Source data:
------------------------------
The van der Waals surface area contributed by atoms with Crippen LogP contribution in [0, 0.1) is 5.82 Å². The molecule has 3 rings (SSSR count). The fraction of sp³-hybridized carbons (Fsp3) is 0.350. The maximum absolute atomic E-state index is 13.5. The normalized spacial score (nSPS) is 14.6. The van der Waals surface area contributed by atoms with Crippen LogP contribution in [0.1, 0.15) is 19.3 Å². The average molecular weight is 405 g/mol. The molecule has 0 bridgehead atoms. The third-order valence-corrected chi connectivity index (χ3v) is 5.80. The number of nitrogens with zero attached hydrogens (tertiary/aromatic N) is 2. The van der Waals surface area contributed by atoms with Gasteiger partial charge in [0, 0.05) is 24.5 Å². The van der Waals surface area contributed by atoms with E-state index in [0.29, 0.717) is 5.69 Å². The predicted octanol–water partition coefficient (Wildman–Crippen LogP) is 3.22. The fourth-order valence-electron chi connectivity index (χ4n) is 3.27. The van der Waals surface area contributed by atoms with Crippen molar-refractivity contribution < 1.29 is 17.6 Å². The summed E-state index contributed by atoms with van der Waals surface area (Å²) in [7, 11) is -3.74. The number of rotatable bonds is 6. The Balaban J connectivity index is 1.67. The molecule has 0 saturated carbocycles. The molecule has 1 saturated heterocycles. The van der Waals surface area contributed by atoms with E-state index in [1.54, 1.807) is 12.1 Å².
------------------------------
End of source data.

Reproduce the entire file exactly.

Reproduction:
The van der Waals surface area contributed by atoms with Crippen LogP contribution in [0, 0.1) is 5.82 Å². The molecule has 3 rings (SSSR count). The fraction of sp³-hybridized carbons (Fsp3) is 0.350. The maximum absolute atomic E-state index is 13.5. The normalized spacial score (nSPS) is 14.6. The van der Waals surface area contributed by atoms with Crippen LogP contribution in [0.1, 0.15) is 19.3 Å². The average molecular weight is 405 g/mol. The molecule has 0 bridgehead atoms. The third-order valence-corrected chi connectivity index (χ3v) is 5.80. The number of nitrogens with zero attached hydrogens (tertiary/aromatic N) is 2. The van der Waals surface area contributed by atoms with Gasteiger partial charge in [0, 0.05) is 24.5 Å². The van der Waals surface area contributed by atoms with E-state index in [0.29, 0.717) is 5.69 Å². The predicted octanol–water partition coefficient (Wildman–Crippen LogP) is 3.22. The fourth-order valence-electron chi connectivity index (χ4n) is 3.27. The van der Waals surface area contributed by atoms with Crippen molar-refractivity contribution < 1.29 is 17.6 Å². The summed E-state index contributed by atoms with van der Waals surface area (Å²) in [7, 11) is -3.74. The number of rotatable bonds is 6. The Balaban J connectivity index is 1.67. The molecule has 0 saturated carbocycles. The molecule has 1 saturated heterocycles. The van der Waals surface area contributed by atoms with E-state index in [1.54, 1.807) is 12.1 Å².